Center of the World Festival Is Here

A rare opportunity to participate in the birth of a mountain festival that promises to grow into a notable international event is yours this weekend. Opening ceremonies for the second Center of the World Festival begin at the base of Mount Pinos in the beautiful Pine Mountain Village gazebo on Friday, Aug. 20.


Friday August 20, 6-9 p.m.
Opening Ceremonies
What is Eco-Drama?
Native American Storytelling
The Amazing Vohkinne—Magic Act
COWFest Puppeteers
Ileana & the Star Fairies—A Mountain Fairy Tale
Introduction of Competing Playwrights

Saturday August 21
Playwright Competition
2–4 p.m. Round One
7:30 – 9:30 p.m. Round Two
Audience Members will vote for Winning Play.
To be eligible to cast a vote, you must stay for an entire round. You may attend both Rounds and vote two times. A separate donation to the Red Cross is requested for each Round.

Sunday August 22, 1-3 p.m.
Closing Ceremonies
Short Plays with Local Performers
Introduction of Playwrights, Actor/Readers, Directors
Presentation of Awards—First Place $500

COWFest’s opening ceremonies on August 20 feature Chumash Elder Alan ‘Spirit Hawk’ Salazar and his friends, offering Native American storytelling and the Amazing Vohkinne Magic Act.

A panel led by local biologist Lynn Stafford will share secrets about the forest habitats that surround us.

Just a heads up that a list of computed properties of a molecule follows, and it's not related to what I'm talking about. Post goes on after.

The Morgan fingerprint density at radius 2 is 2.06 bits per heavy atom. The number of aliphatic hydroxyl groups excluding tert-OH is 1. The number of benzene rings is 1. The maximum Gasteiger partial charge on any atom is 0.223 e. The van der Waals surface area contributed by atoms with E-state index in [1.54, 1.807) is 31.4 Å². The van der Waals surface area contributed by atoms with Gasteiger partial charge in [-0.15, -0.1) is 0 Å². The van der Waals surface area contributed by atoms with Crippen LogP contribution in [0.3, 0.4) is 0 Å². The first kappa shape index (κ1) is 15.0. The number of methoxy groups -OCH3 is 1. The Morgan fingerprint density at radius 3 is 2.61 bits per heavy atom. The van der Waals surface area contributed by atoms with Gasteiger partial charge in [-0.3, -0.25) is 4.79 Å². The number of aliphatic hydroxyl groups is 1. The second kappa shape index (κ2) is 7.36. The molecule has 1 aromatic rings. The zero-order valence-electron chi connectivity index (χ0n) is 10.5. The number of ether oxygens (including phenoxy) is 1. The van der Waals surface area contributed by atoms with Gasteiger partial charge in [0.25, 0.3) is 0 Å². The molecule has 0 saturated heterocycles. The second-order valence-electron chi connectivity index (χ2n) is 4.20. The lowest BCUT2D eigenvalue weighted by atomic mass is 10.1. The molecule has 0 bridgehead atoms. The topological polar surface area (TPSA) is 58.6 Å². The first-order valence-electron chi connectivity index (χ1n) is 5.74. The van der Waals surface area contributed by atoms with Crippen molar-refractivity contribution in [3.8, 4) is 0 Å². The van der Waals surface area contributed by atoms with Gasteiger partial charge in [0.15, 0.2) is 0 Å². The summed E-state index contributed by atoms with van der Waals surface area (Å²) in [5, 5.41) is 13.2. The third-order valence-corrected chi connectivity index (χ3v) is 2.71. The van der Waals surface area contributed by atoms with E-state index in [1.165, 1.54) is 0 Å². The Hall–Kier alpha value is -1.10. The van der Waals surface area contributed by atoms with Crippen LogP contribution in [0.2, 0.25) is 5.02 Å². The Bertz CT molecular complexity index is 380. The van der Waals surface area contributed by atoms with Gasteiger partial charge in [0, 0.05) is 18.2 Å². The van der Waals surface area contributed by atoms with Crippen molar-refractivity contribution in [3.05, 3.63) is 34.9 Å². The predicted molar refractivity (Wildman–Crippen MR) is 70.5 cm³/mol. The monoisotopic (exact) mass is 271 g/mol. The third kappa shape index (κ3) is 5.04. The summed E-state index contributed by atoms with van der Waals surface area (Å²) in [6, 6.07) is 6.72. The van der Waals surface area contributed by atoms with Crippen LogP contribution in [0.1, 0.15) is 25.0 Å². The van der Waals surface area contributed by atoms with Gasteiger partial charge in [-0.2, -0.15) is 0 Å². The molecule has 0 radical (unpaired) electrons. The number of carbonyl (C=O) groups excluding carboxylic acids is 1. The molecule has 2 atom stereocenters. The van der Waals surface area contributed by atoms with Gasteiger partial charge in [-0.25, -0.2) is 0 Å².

COWFest puppeteers (who delighted Lilac Festival attendees and won the Founders Trophy) will engage children of all ages with more stories of Bear, Coyote, Condor, Snake and Raccoon. The final act is “Ileana & the Star Fairies,” a play written by a local mother and her child—a mountain fairy tale.

On Saturday, Aug. 21 the playwright’s competition begins. “What’s the Buzz?” asks the question “What will happen to humans if honey bees become extinct?” Author George Johnson is a teacher of English literature at a university in Canada. He is also chair of the Global and Community Action group of his church in British Columbia. He works with a group that distributes beehive boxes to preserve the diminishing bee colonies in Canada.

Louis Medina’s new play is “Good Night Friend, Goodbye Friend.” It is about euthanizing homeless dogs and cats. Animal rights advocates are invited to come to support Medina’s play. Last year, he won third place with a play about racial prejudice.

All plays are performed in reader’s theater style at a matinee and an evening performance. Audience members vote for their favorite play after the performances. On Sunday, Aug. 22 the $500 grand prize will be given to the winning playwright during the festival’s closing ceremonies.

The suggested donation is $10. Proceeds go to the Kern County chapter of the American Red Cross. A challenge grant to a Chumash interpretive center is being made by a donor who will match Friday’s proceeds, up to $500. See www.cowfestival. org for more details about the event.

This is part of the August 20, 2010 online edition of The Mountain Enterprise.

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